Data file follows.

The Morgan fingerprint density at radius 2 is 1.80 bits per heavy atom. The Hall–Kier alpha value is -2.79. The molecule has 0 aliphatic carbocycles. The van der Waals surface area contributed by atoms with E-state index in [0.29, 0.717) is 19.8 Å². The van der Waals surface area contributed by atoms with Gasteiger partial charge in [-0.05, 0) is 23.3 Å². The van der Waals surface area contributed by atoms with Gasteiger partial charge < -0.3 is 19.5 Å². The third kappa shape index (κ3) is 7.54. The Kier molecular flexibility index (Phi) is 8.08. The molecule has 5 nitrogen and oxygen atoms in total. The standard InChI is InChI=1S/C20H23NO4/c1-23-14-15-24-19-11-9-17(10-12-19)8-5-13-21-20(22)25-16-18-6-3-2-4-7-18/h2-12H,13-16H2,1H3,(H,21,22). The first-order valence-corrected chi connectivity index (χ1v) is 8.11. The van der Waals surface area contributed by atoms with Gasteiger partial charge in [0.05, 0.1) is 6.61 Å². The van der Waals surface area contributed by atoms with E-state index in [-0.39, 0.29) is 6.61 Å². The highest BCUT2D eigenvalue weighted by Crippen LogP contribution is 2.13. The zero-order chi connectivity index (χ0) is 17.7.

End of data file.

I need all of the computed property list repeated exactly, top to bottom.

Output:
The Morgan fingerprint density at radius 2 is 1.80 bits per heavy atom. The Hall–Kier alpha value is -2.79. The molecule has 0 aliphatic carbocycles. The van der Waals surface area contributed by atoms with E-state index in [0.29, 0.717) is 19.8 Å². The van der Waals surface area contributed by atoms with Gasteiger partial charge in [-0.05, 0) is 23.3 Å². The van der Waals surface area contributed by atoms with Gasteiger partial charge < -0.3 is 19.5 Å². The third kappa shape index (κ3) is 7.54. The Kier molecular flexibility index (Phi) is 8.08. The molecule has 5 nitrogen and oxygen atoms in total. The standard InChI is InChI=1S/C20H23NO4/c1-23-14-15-24-19-11-9-17(10-12-19)8-5-13-21-20(22)25-16-18-6-3-2-4-7-18/h2-12H,13-16H2,1H3,(H,21,22). The first-order valence-corrected chi connectivity index (χ1v) is 8.11. The van der Waals surface area contributed by atoms with Gasteiger partial charge in [0.05, 0.1) is 6.61 Å². The van der Waals surface area contributed by atoms with E-state index in [-0.39, 0.29) is 6.61 Å². The highest BCUT2D eigenvalue weighted by Crippen LogP contribution is 2.13. The zero-order chi connectivity index (χ0) is 17.7.